Is the Bible Inspired?

What is Scripture, and what is it not? Is it inspired, or simply a collection of history and good ideas? Does drawing a distinction matter? Is Scripture alone the word of God, or are there other sources of God’s word to us? How can we know, and if there are multiple sources vying for the distinction of “God’s truth” and there is disagreement among them, how do we know which takes precedence? As is the case with all aspects of faith, we can never absolutely prove our position, otherwise there would be no mandate for faith. In the case of the Bible’s inspiration, we can get close to absolute proof in the same way an attorney can get close to proving his case absolutely. But faith always requires a decision tinged with doubt. God never disregards or absolves our privilege of making our own choice between depending upon Him or depending upon something else. Since it is impossible to please God apart from faith, faith must be part of every aspect of life that concerns God.

With these caveats in place, this article seeks to present evidence and perspective that will enable us to conclude that the Bible is the inspired Word of God. But not only that. It also presents the Bible as the lone, inspired voice that speaks for God (i.e. sola Scriptura). The Bible says of itself in 2 Timothy 3:16-17, “All Scripture is inspired by God (lit. God-breathed) and profitable for teaching, for reproof, for correction, for training in righteousness; that the man of God may be adequate, equipped in every good work.”

Let me clarify before proceeding: To assert that Scripture alone speaks for God does not dismiss the significant body of teaching and commentary that illuminates the Scripture, nor does it preclude our ability, responsibility, and privilege to study the Scripture and speak confidently of its revelation. What this article will assert is that any commentary, revelation, or perceived inspiration concerning God must be measured against the Scripture, or if not by Scripture, then by the same standards applied to Scripture that establish its uniqueness among documents and messages.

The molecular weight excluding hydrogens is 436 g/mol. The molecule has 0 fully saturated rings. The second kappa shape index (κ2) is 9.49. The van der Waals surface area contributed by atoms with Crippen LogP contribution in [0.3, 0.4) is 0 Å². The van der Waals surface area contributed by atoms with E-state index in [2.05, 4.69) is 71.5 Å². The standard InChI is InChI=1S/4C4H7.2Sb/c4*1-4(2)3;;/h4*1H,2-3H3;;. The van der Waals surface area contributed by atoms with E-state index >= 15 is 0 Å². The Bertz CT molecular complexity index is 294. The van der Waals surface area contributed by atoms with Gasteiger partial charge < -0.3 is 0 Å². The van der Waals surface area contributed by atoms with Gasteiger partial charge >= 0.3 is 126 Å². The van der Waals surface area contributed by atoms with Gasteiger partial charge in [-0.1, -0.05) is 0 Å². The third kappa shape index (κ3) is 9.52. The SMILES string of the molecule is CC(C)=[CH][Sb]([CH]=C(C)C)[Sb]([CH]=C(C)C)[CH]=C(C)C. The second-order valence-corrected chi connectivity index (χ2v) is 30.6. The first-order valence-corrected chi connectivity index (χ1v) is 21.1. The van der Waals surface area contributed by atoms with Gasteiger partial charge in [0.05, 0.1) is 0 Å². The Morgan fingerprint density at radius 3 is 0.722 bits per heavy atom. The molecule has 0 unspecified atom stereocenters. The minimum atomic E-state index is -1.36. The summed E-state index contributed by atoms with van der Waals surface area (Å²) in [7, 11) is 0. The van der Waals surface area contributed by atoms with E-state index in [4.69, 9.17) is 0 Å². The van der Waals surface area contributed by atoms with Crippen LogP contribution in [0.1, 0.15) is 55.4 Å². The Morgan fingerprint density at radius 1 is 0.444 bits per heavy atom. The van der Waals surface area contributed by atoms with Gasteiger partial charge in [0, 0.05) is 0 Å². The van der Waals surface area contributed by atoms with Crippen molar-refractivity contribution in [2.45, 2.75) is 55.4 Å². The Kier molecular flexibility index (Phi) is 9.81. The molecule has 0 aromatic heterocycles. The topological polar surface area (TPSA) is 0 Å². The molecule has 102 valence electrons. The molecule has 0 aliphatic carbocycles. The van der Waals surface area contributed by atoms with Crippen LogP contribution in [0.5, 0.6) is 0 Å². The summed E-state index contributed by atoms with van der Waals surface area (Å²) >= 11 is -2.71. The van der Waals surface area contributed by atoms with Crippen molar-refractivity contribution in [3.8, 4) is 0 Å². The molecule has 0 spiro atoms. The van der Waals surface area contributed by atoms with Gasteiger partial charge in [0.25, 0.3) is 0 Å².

What standards are in place that might establish the Bible as the inspired Word of God? How should we measure it to see if what it claims is true? Furthermore, once standards are established, do any other sources—written or oral—rise to the level of Scripture?

In his book, More Than a Carpenter, Josh McDowell includes a chapter on the uniqueness of the Bible. He asserts that the Bible should be examined based upon three criteria: bibliographical evidence, internal evidence, and external evidence. The degree to which these are affirmed, and the stringency demanded by these standards, indicates something of the Bible’s uniqueness. If it can be set apart as truly unique, then it can be evaluated more clearly based upon its claims.